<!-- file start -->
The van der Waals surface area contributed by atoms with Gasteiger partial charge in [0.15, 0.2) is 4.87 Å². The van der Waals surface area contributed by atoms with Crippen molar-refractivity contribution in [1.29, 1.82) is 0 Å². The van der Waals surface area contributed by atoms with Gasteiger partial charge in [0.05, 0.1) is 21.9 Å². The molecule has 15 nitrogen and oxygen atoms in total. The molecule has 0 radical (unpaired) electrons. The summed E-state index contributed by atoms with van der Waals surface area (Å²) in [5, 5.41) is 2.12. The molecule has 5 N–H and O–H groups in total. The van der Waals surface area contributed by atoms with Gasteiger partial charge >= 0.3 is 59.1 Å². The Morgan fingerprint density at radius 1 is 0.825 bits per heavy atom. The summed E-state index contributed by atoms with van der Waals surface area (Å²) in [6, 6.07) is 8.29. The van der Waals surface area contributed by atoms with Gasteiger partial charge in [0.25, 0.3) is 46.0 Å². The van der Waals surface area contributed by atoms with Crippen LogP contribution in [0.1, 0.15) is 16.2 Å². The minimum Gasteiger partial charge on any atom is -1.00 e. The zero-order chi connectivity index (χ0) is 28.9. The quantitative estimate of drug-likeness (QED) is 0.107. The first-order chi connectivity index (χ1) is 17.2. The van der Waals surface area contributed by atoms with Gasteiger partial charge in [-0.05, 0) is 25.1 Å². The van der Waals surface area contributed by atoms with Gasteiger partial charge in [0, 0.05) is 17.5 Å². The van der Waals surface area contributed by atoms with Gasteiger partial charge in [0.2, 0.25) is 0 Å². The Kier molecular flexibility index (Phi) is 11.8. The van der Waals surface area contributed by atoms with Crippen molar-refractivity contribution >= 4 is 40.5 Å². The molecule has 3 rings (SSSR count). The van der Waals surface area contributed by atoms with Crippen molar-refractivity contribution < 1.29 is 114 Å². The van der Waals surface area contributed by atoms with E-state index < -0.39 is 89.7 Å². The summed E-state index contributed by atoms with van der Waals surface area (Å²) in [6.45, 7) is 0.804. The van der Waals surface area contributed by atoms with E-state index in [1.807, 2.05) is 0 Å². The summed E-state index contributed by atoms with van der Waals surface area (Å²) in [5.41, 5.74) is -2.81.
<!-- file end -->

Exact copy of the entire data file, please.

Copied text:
The van der Waals surface area contributed by atoms with Gasteiger partial charge in [0.15, 0.2) is 4.87 Å². The van der Waals surface area contributed by atoms with Crippen molar-refractivity contribution in [1.29, 1.82) is 0 Å². The van der Waals surface area contributed by atoms with Gasteiger partial charge in [0.05, 0.1) is 21.9 Å². The molecule has 15 nitrogen and oxygen atoms in total. The molecule has 0 radical (unpaired) electrons. The summed E-state index contributed by atoms with van der Waals surface area (Å²) in [5, 5.41) is 2.12. The molecule has 5 N–H and O–H groups in total. The van der Waals surface area contributed by atoms with Gasteiger partial charge >= 0.3 is 59.1 Å². The Morgan fingerprint density at radius 1 is 0.825 bits per heavy atom. The summed E-state index contributed by atoms with van der Waals surface area (Å²) in [6, 6.07) is 8.29. The van der Waals surface area contributed by atoms with Gasteiger partial charge in [0.25, 0.3) is 46.0 Å². The van der Waals surface area contributed by atoms with Crippen LogP contribution in [0.1, 0.15) is 16.2 Å². The minimum Gasteiger partial charge on any atom is -1.00 e. The zero-order chi connectivity index (χ0) is 28.9. The quantitative estimate of drug-likeness (QED) is 0.107. The first-order chi connectivity index (χ1) is 17.2. The van der Waals surface area contributed by atoms with Gasteiger partial charge in [-0.05, 0) is 25.1 Å². The van der Waals surface area contributed by atoms with Gasteiger partial charge in [0, 0.05) is 17.5 Å². The van der Waals surface area contributed by atoms with Gasteiger partial charge in [0.2, 0.25) is 0 Å². The Kier molecular flexibility index (Phi) is 11.8. The van der Waals surface area contributed by atoms with Crippen molar-refractivity contribution >= 4 is 40.5 Å². The molecule has 3 rings (SSSR count). The van der Waals surface area contributed by atoms with Crippen molar-refractivity contribution < 1.29 is 114 Å². The van der Waals surface area contributed by atoms with E-state index < -0.39 is 89.7 Å². The summed E-state index contributed by atoms with van der Waals surface area (Å²) in [6.45, 7) is 0.804. The van der Waals surface area contributed by atoms with E-state index in [1.807, 2.05) is 0 Å². The summed E-state index contributed by atoms with van der Waals surface area (Å²) in [5.41, 5.74) is -2.81.